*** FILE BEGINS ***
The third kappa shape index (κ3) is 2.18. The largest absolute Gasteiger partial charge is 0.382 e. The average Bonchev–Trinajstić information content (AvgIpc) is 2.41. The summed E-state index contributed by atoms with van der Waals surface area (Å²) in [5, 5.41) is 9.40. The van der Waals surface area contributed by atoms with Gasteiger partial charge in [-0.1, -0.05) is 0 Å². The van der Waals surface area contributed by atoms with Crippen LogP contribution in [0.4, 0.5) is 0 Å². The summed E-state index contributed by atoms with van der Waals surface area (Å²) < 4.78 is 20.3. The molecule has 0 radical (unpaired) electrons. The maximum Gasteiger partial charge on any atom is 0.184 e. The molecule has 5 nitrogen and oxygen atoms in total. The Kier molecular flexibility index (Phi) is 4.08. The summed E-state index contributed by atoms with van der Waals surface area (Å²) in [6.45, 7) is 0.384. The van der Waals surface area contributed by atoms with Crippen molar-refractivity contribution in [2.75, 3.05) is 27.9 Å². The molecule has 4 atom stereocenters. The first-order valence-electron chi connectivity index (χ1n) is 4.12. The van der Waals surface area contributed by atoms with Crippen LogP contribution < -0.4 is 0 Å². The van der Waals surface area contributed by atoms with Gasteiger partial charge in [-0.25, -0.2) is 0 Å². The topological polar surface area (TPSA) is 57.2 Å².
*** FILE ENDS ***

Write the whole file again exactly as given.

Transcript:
The third kappa shape index (κ3) is 2.18. The largest absolute Gasteiger partial charge is 0.382 e. The average Bonchev–Trinajstić information content (AvgIpc) is 2.41. The summed E-state index contributed by atoms with van der Waals surface area (Å²) in [5, 5.41) is 9.40. The van der Waals surface area contributed by atoms with Gasteiger partial charge in [-0.1, -0.05) is 0 Å². The van der Waals surface area contributed by atoms with Crippen LogP contribution in [0.4, 0.5) is 0 Å². The summed E-state index contributed by atoms with van der Waals surface area (Å²) < 4.78 is 20.3. The molecule has 0 radical (unpaired) electrons. The maximum Gasteiger partial charge on any atom is 0.184 e. The molecule has 5 nitrogen and oxygen atoms in total. The Kier molecular flexibility index (Phi) is 4.08. The summed E-state index contributed by atoms with van der Waals surface area (Å²) in [6.45, 7) is 0.384. The van der Waals surface area contributed by atoms with Crippen molar-refractivity contribution in [2.75, 3.05) is 27.9 Å². The molecule has 4 atom stereocenters. The first-order valence-electron chi connectivity index (χ1n) is 4.12. The van der Waals surface area contributed by atoms with Crippen LogP contribution < -0.4 is 0 Å². The van der Waals surface area contributed by atoms with Gasteiger partial charge in [-0.25, -0.2) is 0 Å². The topological polar surface area (TPSA) is 57.2 Å².